Cor Triatriatum Dextrum in a Pregnant Woman Combined With an Atrial Septal Defect and Severe Pulmonary Hypertension: A Rare Case Report

Document Type: Case Report

Authors

1 Emergency Medicine Department, Mogadishu Somali-Turkish Training and Research Hospital, Mogadishu, Somalia.

2 Cardiology Department, Mogadishu Somali-Turkish Training and Research Hospital, Mogadishu, Somalia.

Abstract

Cor triatriatum, first described by Church in 1868, is an extremely rare congenital cardiac defect and accounts for between 0.1% and 0.4% of all congenital cardiac anomalies. Isolated cor triatriatum is rare and is usually associated with other cardiac anomalies, most commonly the atrial septal defect (ASD). Although the clinical presentations of cor triatriatum depend on the size of the fenestration, almost all cases are diagnosed in childhood and very few cases remain asymptomatic until adulthood. Several techniques such as transthoracic echocardiography, transesophageal echocardiography, computed tomography, and magnetic resonance imaging are used for the diagnosis of cor triatriatum; nevertheless, the definitive diagnosis and the identification of the associated anomalies can be easily made by echocardiography. The use of computed tomography is associated with the risk of radiation, and transesophageal echocardiography has the discomfort of scope intubation. 5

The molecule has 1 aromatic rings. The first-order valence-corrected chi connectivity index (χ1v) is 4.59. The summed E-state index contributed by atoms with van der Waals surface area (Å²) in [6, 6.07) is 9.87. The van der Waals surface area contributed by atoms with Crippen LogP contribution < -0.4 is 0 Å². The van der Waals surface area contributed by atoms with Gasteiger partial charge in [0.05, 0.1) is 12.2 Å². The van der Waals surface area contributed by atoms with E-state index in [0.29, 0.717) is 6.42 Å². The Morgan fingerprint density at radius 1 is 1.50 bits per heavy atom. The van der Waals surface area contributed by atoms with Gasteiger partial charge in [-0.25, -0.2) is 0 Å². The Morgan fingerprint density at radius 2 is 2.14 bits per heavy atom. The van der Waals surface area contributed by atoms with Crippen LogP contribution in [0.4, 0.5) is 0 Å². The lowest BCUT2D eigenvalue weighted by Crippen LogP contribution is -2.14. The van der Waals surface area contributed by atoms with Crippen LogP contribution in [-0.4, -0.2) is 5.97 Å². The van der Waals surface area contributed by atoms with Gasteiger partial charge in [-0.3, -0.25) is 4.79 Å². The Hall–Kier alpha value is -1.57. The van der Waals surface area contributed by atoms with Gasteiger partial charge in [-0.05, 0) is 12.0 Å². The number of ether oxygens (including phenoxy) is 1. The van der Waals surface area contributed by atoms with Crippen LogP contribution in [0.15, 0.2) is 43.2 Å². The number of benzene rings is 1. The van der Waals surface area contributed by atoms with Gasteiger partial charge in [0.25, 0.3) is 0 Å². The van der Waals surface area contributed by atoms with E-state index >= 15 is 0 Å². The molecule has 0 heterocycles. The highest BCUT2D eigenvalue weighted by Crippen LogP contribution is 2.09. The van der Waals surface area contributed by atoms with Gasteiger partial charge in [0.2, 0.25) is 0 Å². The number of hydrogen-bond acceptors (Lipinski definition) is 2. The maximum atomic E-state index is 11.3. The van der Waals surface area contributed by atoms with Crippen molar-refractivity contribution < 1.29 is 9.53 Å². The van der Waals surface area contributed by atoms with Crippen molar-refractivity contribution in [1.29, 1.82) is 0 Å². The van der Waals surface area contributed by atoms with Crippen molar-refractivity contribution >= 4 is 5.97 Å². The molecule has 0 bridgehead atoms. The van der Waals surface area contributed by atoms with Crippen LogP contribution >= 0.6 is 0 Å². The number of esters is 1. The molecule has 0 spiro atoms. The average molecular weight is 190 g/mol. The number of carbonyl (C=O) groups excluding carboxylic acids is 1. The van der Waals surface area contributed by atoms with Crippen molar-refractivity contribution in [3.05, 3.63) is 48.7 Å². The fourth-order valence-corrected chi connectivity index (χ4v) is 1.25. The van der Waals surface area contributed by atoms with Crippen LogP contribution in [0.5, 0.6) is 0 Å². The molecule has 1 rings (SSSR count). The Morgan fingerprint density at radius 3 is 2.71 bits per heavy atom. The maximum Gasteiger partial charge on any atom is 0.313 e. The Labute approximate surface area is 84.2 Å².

We herein describe a 35-year-old pregnant woman with no previously described cardiac disorder who was diagnosed with cor triatriatum dextrum presenting with shortness of breath, tachycardia, and palpitation of 1 week’s duration. She had a history of 5 uncomplicated vaginal deliveries. (Iranian Heart Journal 2020; 21(4): 131-134)

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